Maribel Hastings and David Torres
Former President Donald Trump was in south Texas on Oct. 22 campaigning for Republican candidates, and at the same time he brought up his favorite scapegoats—immigrants of Latin American origin—he extended an “open arms” invitation to Texas voters from this background to vote specifically for Republicans.
This “political oxymoron” to which the former president resorts is not only the most hypocritical expression of his new electoral pretenses, but one that tends to confuse, on the one hand, the segment of Latino voters who see weaknesses in the current Democratic administration’s performance; and on the other, to appeal to those Latino voters who will definitely vote for Republican candidates, no matter how base the levels of anti-Latino and anti-immigrant language the person who wants to return to the White House stoops to.
This reflects what we have said for years: the Hispanic community is as diverse as its nationalities, ideologies, interests, and priorities; and what is insulting and offensive to one, isn’t to others.
A poll from Telemundo/LX News, carried out by Mason-Dixon Polling & Strategy, found that in the Florida governor’s race, for example, the Republican incumbent Ron DeSantis enjoys more support from the state’s Latino voters than Charlie Crist. And talking about nationalities, DeSantis is favored more by Cubans and Cuban Americans, while Crist has more support among Puerto Ricans who dominate the center of the state. On top of that, Florida Latinos support DeSantis’ decision to send Venezuelan migrants from Texas to Martha’s Vineyard, using them for political ends—accusing Democrats of promoting “open borders.”
The same piece in Telemundo cites a Democratic strategist to detail the reasons why even some Venezuelans support DeSantis and his immigrant flights.
“Helena Poleo, a Democratic strategist who emigrated to the U.S. from Venezuela two decades ago, said it did not surprise her that so many Latinos in Florida supported the Martha’s Vineyard flight that transported Venezuelan immigrants. She said that some U.S. Venezuelans backed DeSantis’ efforts because many of them have been here for a long time, are whiter and richer, and don’t identify with poor, darker-skinned migrants.”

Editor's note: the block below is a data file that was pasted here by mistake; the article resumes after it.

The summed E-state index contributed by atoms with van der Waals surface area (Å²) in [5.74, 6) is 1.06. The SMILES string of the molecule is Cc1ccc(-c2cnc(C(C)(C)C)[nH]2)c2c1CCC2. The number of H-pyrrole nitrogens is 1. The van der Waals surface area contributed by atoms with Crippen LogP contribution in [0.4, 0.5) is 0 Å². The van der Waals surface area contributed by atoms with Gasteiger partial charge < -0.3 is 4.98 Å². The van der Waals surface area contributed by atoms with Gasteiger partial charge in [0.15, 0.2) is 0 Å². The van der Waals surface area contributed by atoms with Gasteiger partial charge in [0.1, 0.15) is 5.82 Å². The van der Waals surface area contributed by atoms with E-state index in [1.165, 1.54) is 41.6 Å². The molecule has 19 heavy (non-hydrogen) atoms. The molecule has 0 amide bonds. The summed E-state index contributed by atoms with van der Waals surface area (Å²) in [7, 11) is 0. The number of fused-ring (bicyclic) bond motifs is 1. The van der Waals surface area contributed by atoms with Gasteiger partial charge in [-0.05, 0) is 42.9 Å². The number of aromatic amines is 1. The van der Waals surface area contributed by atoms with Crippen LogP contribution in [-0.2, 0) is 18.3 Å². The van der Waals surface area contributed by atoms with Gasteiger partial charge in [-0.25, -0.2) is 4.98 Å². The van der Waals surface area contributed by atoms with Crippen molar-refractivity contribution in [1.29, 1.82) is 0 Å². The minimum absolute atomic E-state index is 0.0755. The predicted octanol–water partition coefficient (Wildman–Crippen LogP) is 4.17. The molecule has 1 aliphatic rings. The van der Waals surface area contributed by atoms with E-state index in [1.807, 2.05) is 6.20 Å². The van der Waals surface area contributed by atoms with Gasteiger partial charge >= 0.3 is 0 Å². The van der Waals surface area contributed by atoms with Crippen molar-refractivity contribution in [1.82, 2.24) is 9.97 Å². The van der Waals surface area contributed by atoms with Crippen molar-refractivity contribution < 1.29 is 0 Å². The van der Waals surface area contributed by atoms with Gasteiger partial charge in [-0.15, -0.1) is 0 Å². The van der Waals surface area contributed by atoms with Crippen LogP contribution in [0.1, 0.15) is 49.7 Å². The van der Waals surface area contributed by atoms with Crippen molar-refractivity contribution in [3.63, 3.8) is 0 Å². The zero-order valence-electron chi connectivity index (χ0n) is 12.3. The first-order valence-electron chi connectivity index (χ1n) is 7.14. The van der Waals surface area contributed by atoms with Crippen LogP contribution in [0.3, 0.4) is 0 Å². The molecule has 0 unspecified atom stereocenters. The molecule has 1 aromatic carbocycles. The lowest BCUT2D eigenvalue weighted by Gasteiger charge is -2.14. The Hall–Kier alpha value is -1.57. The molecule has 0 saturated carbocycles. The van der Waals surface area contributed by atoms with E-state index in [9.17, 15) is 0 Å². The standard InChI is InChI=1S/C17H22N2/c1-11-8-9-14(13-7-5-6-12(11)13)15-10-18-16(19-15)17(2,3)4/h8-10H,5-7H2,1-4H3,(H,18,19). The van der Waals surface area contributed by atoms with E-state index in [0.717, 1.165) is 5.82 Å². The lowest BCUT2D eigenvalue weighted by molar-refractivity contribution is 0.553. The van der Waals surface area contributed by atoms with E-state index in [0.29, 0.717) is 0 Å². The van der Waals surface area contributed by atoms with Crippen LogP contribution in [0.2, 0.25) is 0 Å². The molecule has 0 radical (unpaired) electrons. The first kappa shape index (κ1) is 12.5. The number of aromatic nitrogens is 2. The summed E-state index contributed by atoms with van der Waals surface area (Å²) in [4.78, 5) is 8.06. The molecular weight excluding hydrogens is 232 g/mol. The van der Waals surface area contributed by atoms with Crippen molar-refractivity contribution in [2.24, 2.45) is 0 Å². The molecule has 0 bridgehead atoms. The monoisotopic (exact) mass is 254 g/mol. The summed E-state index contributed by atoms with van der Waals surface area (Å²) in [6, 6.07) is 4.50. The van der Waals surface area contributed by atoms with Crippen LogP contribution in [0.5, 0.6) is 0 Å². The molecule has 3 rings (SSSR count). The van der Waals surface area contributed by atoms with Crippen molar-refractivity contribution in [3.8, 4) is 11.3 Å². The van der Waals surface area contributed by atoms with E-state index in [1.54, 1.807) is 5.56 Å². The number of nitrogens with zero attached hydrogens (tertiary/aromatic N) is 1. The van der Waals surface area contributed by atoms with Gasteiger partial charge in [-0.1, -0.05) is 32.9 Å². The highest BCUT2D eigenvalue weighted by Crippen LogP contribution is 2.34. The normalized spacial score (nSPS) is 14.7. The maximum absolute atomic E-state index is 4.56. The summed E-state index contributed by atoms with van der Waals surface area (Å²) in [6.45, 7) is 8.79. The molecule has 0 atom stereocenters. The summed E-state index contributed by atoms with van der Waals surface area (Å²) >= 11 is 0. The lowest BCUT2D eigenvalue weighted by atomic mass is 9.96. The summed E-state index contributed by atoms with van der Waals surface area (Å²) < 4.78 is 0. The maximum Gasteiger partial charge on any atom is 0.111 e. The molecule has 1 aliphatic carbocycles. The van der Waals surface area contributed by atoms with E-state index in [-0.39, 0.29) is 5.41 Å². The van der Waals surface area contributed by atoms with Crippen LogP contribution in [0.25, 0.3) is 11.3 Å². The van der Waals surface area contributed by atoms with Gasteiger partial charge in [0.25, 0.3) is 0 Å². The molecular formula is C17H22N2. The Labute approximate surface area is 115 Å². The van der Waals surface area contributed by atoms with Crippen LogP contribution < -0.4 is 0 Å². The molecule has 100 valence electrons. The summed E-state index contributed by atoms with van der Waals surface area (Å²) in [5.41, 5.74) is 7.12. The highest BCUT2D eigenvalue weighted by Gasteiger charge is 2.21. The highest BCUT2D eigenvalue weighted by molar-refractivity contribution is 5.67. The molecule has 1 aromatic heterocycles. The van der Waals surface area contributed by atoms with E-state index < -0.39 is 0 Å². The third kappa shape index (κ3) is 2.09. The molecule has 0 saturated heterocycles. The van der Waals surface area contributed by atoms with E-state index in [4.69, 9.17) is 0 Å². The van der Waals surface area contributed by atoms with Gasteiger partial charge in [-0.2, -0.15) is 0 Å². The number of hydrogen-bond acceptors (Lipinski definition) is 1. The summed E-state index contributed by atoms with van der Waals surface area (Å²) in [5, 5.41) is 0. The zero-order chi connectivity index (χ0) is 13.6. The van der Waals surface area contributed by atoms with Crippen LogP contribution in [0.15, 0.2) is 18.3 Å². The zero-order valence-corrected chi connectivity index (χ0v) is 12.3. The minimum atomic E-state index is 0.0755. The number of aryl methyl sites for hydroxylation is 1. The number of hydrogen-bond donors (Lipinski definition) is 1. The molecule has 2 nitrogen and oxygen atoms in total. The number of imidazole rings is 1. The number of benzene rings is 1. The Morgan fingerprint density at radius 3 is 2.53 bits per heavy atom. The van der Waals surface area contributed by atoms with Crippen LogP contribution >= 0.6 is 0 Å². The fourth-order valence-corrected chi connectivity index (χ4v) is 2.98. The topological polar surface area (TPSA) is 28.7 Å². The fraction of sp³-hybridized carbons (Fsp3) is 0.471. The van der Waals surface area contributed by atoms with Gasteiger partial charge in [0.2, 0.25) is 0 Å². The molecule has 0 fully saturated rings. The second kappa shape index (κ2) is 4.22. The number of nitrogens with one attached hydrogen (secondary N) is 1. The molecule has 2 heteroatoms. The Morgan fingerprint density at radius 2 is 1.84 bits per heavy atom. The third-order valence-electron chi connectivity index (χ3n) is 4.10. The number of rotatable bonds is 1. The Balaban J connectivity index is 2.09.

“The racial and class division is very pronounced in Venezuela, and they brought that here. DeSantis knew what he was doing,” Poleo said to Telemundo.
Essentially, it’s not a secret that someone who is racist and anti-immigrant in their country of origin continues to be so in any part of the world. The idea that all Latino immigrants will, for example, support a set of values in solidarity with those who come after them is simply an illusion, and people like Trump know it
If the 2016 elections, when Trump beat Democrat Hillary Clinton, taught us anything, it’s that prognostications can be blown out of the water.
In that sense, it’s a fact that the ex-leader is once again using his anti-immigrant rhetoric to resurge, with a new image, like the Trump 2.0 his followers were hoping for, in a new political context and with a new factor in his favor: Latinos and Latinas in the Republican Party who participate in contested races, repeating this language for political reasons.
In Texas, for example, there are three female Hispanic Republican candidates in the Rio Grande Valley, one of whom is an immigrant, and all three have received support from Trump and other Republican leaders who say that immigrants are “invading” the southern border. In the meeting with Trump on Saturday, none shared the stage with the ex-president, but they also have not condemned his incendiary language against immigrants.
The Democrats, for their part, should already know, after so many years, campaigns, and elections, that Latinos are not a homogenous block of voters, that their electoral interests are as diverse as their nationalities and, depending on those interests, they can vote one way in one election and another way the next.
And if yes, it’s true that Democrats continue to enjoy more support among Latinos than Republicans, it’s also true that the size of this margin has shrunk, according to polls from the National Association of Latino Elected and Appointed Officials (NALEO).
If the 2016 elections, when Trump beat Democrat Hillary Clinton, taught us anything, it’s that prognostications can be blown out of the water. In less than a week we’ll know how the pendulum of the Latino vote will swing in these midterm elections.
Maribel Hastings is a Senior Advisor to América’s Voice. David Torres is a Spanish-language Advisor at América’s Voice.
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